But the interpreters made an even more critical mistake; they failed to use all of the available data. Well No. 13 was drilled into the fault gap. Had the interpreters calculated and used restored tops from this well for the mapped horizon, they could have better constrained their map. More significantly, had they worked more closely with the reservoir engineers, they would have learned that the producing fault blocks were producing under a depletion drive mechanism, and that Fault Blocks B and F had significantly overproduced the volumetrically calculated reserves. Well No. 57 had already produced 150% of the calculated reserves for Fault Block F and was down 50% of original pressure. Reservoir B had also out-produced the volumetrically calculated reserves, and the pressure was significantly lower than original pressure. Where was this excess gas coming from?
This question was answered when the two prospects were drilled. Fault Block E had the same reduced pressure as Fault Block F, and Fault Block D had the same pressure and Fault Block B. Additionally, the remaining reserves in these two fault blocks were insufficient to complete the two drilled wells.
It was when Dan Tearpock made the comment in the mapping class that “had the interpreters worked more closely with the reservoir engineers on the pressures and production, these two dry holes could have been avoided.” I finally saw the wisdom in Bob Sneider’s answer to my question of long ago. When the interpreters and engineers are not together, they are not communicating. When interpreters and reservoir engineers are not communicating, companies leave behind reserves, or drill unnecessary dry holes.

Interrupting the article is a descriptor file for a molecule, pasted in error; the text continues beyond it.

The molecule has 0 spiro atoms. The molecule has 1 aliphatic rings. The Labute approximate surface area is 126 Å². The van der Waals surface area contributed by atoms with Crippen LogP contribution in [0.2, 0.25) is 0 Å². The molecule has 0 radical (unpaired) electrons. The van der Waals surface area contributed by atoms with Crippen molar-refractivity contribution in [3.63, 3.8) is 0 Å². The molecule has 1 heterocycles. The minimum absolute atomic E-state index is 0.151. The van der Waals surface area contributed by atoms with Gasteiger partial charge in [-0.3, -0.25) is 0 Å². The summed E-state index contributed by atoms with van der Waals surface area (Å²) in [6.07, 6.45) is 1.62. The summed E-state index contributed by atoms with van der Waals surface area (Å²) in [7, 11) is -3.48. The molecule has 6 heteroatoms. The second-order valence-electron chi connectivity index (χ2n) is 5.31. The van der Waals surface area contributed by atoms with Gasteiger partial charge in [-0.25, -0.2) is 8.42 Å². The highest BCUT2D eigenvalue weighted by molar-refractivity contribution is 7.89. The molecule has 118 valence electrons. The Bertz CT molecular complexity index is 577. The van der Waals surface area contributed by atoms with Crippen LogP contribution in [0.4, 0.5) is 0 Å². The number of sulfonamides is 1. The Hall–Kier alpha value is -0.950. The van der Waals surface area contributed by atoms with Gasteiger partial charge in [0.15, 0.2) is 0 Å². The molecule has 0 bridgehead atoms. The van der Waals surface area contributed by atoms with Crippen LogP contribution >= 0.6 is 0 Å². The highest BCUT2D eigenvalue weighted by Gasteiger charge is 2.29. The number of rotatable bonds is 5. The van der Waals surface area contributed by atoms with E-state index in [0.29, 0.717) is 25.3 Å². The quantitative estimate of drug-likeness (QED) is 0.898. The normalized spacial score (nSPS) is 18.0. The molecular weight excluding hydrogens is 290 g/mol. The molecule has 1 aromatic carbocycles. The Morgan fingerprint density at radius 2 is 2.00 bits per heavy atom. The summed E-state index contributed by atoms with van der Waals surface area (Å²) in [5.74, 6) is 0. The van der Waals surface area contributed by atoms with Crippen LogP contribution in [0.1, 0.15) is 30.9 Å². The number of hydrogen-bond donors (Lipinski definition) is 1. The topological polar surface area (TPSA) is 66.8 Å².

In our industry, failure to use all of the data is one of the most common causes of dry holes.
Geologic and analog databases are two of the more commonly under-utilized data types. Knowledge of the various fold geometries, and their relationship to the faults that form them are powerful tools for helping make accurate maps. Likewise, a strong understanding of depositional models is needed to properly interpret and map reservoirs. Analog databases, such as C&C Reservoir’s DAKS database (http://www.ccreservoirs.com/) can provide useful information for validating your reservoir interpretation and for constraining your reserve estimates.
So, to be a successful oil finder, be sure to use all of the available data!
Want to learn how to use all of the data? SCA’s “Applied Subsurface Geological Mapping” class will help you to integrate all of the available data to make accurate subsurface maps. Our “Clastic Reservoirs: Interpretation and Prediction” class will show you how to use all of the data, including analog data bases, to make accurate reservoir maps. SCA has an exciting training line-up featuring short courses tailored to the requirements of upstream professionals. Review our online training calendar and take the next step towards ensuring your oil finding career is a successful one for many years to come.